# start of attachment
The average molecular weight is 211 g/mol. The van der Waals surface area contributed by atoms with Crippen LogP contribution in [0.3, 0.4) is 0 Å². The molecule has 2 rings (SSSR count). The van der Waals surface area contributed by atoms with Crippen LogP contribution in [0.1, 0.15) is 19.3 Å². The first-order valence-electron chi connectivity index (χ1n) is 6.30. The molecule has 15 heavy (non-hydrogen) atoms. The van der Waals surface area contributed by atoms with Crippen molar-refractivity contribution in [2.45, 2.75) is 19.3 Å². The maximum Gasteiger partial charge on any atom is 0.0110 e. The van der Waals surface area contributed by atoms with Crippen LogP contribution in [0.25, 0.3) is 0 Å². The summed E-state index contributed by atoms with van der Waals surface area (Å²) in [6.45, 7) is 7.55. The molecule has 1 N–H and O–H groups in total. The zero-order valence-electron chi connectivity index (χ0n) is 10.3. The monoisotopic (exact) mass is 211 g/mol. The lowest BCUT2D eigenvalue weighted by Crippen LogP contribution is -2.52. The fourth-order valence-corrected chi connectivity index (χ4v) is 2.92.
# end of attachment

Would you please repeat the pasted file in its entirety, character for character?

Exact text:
The average molecular weight is 211 g/mol. The van der Waals surface area contributed by atoms with Crippen LogP contribution in [0.3, 0.4) is 0 Å². The molecule has 2 rings (SSSR count). The van der Waals surface area contributed by atoms with Crippen LogP contribution in [0.1, 0.15) is 19.3 Å². The first-order valence-electron chi connectivity index (χ1n) is 6.30. The molecule has 15 heavy (non-hydrogen) atoms. The van der Waals surface area contributed by atoms with Crippen molar-refractivity contribution in [2.45, 2.75) is 19.3 Å². The maximum Gasteiger partial charge on any atom is 0.0110 e. The van der Waals surface area contributed by atoms with Crippen LogP contribution in [0.25, 0.3) is 0 Å². The summed E-state index contributed by atoms with van der Waals surface area (Å²) in [6.45, 7) is 7.55. The molecule has 1 N–H and O–H groups in total. The zero-order valence-electron chi connectivity index (χ0n) is 10.3. The monoisotopic (exact) mass is 211 g/mol. The lowest BCUT2D eigenvalue weighted by Crippen LogP contribution is -2.52. The fourth-order valence-corrected chi connectivity index (χ4v) is 2.92.